"Go ye into all the world and make disciples... teach them to observe everything I have commanded you... and heal the sick."
- Matthew 28:19-20, et al
As our children return to school and voters enter another election year, a recent reminder from the North Georgia Conference of Methodist Churches that members refrain from using their pulpits to advance a particular political candidate or opinion " or risk losing their non-profit status" reminds me again that we are living in far different times from those of Jesus' "Great Commission."
Coupled with the furor Congress or the president attract every time the words "faith-based initiatives" come up for discussion, I thought it might be well to consider a time in America, the world and right here in Columbia County when such letters were unnecessary, and such furor reserved for other things.
Perhaps you've seen the Christmas card picturing an empty landscape and the thought-provoking verse, "If I had not come." Within the poem is a list of institutions - hospitals, schools, charities - that might not exist if Jesus had not come to the world, and none of his followers had obeyed his farewell instructions to "preach, teach, and heal" wherever they happened to live or go.
For most of history, these three professions were intertwined. As early as 3,000 BC, Egyptian students attended temple schools whether they were studying to be priests, builders or political leaders. Early education in India and China was based on religious thought - Hinduism, Buddhism, etc. - no matter what other subjects were being taught, and philosophy and religion also dominated the curriculum in Greece and Rome.
When Europe entered the Dark Ages education entered a period of decline, but what schooling continued took place in monasteries. During the Middle Ages, which ushered in the Renaissance and the Protestant Reformation, most formal education was provided by the church. Great universities, like Oxford and Cambridge in England and the Sorbonne in Paris, arose in this era. And besides reforming the church, Martin Luther and John Calvin also urged the state to establish an education system. Because the Catholic Church also shared this view, the Jesuits established the "Society of Jesus," an extensive education system for the poor.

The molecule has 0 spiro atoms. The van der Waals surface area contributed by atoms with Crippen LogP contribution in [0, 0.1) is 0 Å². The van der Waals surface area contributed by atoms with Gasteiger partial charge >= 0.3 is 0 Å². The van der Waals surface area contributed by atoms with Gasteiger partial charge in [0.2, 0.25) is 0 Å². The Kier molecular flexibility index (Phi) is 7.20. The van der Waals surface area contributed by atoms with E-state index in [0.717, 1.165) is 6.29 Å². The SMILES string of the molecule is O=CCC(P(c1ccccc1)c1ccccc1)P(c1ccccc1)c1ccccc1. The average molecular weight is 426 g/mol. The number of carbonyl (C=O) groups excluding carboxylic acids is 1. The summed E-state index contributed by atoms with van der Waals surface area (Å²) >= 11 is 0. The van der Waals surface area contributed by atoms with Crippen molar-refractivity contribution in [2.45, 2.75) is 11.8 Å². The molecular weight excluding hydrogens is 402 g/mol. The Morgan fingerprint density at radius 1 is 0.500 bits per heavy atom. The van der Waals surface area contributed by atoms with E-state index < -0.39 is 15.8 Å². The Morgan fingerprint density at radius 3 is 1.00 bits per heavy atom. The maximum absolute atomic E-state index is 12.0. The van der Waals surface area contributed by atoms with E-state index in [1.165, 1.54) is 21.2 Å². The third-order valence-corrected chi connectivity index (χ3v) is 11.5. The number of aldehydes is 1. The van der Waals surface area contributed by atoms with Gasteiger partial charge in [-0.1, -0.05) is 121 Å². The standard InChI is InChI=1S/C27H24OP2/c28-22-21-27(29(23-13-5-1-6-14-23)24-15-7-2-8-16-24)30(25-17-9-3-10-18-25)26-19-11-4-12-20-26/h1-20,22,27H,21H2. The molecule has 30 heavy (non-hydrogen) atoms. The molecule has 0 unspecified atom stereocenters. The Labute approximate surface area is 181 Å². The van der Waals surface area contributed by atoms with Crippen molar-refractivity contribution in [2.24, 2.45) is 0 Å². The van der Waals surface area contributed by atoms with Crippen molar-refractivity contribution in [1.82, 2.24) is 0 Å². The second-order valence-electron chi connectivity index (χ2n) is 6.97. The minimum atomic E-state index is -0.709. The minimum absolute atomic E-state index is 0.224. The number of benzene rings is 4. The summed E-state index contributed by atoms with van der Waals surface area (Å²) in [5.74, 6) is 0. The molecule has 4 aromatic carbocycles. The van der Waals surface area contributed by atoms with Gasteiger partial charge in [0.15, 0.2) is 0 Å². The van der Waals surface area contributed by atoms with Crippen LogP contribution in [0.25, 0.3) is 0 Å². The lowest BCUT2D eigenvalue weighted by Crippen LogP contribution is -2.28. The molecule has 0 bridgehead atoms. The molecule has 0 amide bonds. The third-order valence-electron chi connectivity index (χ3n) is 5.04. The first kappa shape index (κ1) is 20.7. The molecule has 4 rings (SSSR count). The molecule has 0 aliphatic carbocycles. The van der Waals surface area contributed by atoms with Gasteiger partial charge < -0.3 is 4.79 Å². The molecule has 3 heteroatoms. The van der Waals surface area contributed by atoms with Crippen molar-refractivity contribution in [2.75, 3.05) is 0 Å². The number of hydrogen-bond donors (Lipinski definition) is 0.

The first schools in America were faith-based, too. Just 20 years after the Mayflower landed at Plymouth Rock, Massachusetts decreed that all children be taught "to read and understand the principles of religion and the laws of the country." Harvard and Yale, established by the Puritans primarily to train ministers, became the only New England institutions of all higher learning until the mid 18th century, and in 1693 Virginia's College of William and Mary was established "for the sustenance of Anglicanism" in the colonies.
Nor was Columbia County, Georgia, an exception to the early union of church and education. The county was hardly formed before the Rev. Moses Waddell, a young preacher-turned educator from North Carolina, established Carmel Academy on the banks of Kiokee Creek. And as late as the mid-1900's, there were still little, one-room schoolhouses on church property all over the county.
Space doesn't allow a similar chronicle of the healing portion of the Biblical "Commission," but it wouldn't take long to discover that a great many American medical institutions were also founded by the church, and any institution beginning with "Saint," as in Augusta's St. Joseph Hospital, retains its faith-based connection to this day.
In a day of forgotten beginnings and the irrelevance of the church in the minds of an increasingly secular nation, those proponents of turning the clock back for even a slight reunion of church and school or state may need an extra thick "shield of faith" (Ephesians 6:16) to ward off the arrows hurled from those for whom the mere mention of allying the church with any state institution fills them with terror. Perhaps teaching and healing did sit under the ruling thumb of a preaching church too long.
But considering the cost of medical care, the plight of our inner cities and the rising cost and declining state of education across the country today, prohibiting prayer and any mention of God in the classroom, and forbidding qualified faith-based institutions from offering the government a helping hand, fills me with terror, too.
(Barbara Seaborn is a local freelance writer. E-mail comments to firstname.lastname@example.org.)
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